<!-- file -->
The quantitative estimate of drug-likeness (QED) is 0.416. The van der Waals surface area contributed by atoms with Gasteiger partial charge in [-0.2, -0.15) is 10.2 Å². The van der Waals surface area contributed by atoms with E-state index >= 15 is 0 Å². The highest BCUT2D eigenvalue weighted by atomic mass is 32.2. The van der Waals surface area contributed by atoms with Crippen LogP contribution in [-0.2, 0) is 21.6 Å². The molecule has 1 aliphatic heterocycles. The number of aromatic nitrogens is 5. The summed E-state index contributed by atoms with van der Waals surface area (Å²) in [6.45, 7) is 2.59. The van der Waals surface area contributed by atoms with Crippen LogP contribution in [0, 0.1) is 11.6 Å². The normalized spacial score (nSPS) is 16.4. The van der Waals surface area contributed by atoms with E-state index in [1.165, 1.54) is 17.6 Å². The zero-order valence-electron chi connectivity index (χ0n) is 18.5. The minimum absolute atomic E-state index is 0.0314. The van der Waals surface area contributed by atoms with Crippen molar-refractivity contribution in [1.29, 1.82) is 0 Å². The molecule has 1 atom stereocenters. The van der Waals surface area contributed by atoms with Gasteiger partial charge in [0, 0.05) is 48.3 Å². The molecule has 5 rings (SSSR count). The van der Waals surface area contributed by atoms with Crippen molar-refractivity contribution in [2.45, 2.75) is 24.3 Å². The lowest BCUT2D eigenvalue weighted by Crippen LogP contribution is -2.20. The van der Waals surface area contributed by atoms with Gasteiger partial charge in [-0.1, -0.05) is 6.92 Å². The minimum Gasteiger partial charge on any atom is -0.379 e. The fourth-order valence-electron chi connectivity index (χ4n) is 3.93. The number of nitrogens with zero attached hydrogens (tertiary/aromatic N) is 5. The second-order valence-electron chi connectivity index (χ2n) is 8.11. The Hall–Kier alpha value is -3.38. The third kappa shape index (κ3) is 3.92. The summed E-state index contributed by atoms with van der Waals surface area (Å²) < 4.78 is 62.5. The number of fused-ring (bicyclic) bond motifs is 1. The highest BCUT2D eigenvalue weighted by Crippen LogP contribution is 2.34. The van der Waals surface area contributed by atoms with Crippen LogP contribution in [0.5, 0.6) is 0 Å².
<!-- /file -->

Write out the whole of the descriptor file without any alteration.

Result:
The quantitative estimate of drug-likeness (QED) is 0.416. The van der Waals surface area contributed by atoms with Gasteiger partial charge in [-0.2, -0.15) is 10.2 Å². The van der Waals surface area contributed by atoms with E-state index >= 15 is 0 Å². The highest BCUT2D eigenvalue weighted by atomic mass is 32.2. The van der Waals surface area contributed by atoms with Crippen LogP contribution in [-0.2, 0) is 21.6 Å². The molecule has 1 aliphatic heterocycles. The number of aromatic nitrogens is 5. The summed E-state index contributed by atoms with van der Waals surface area (Å²) in [6.45, 7) is 2.59. The van der Waals surface area contributed by atoms with Crippen LogP contribution in [0, 0.1) is 11.6 Å². The normalized spacial score (nSPS) is 16.4. The van der Waals surface area contributed by atoms with E-state index in [1.165, 1.54) is 17.6 Å². The zero-order valence-electron chi connectivity index (χ0n) is 18.5. The minimum absolute atomic E-state index is 0.0314. The van der Waals surface area contributed by atoms with Crippen molar-refractivity contribution in [1.29, 1.82) is 0 Å². The molecule has 1 atom stereocenters. The van der Waals surface area contributed by atoms with Gasteiger partial charge in [0, 0.05) is 48.3 Å². The molecule has 5 rings (SSSR count). The van der Waals surface area contributed by atoms with Crippen molar-refractivity contribution in [2.45, 2.75) is 24.3 Å². The lowest BCUT2D eigenvalue weighted by Crippen LogP contribution is -2.20. The van der Waals surface area contributed by atoms with Gasteiger partial charge in [-0.1, -0.05) is 6.92 Å². The minimum Gasteiger partial charge on any atom is -0.379 e. The fourth-order valence-electron chi connectivity index (χ4n) is 3.93. The number of nitrogens with zero attached hydrogens (tertiary/aromatic N) is 5. The second-order valence-electron chi connectivity index (χ2n) is 8.11. The Hall–Kier alpha value is -3.38. The third kappa shape index (κ3) is 3.92. The summed E-state index contributed by atoms with van der Waals surface area (Å²) < 4.78 is 62.5. The number of fused-ring (bicyclic) bond motifs is 1. The highest BCUT2D eigenvalue weighted by Crippen LogP contribution is 2.34. The van der Waals surface area contributed by atoms with Crippen LogP contribution in [0.5, 0.6) is 0 Å².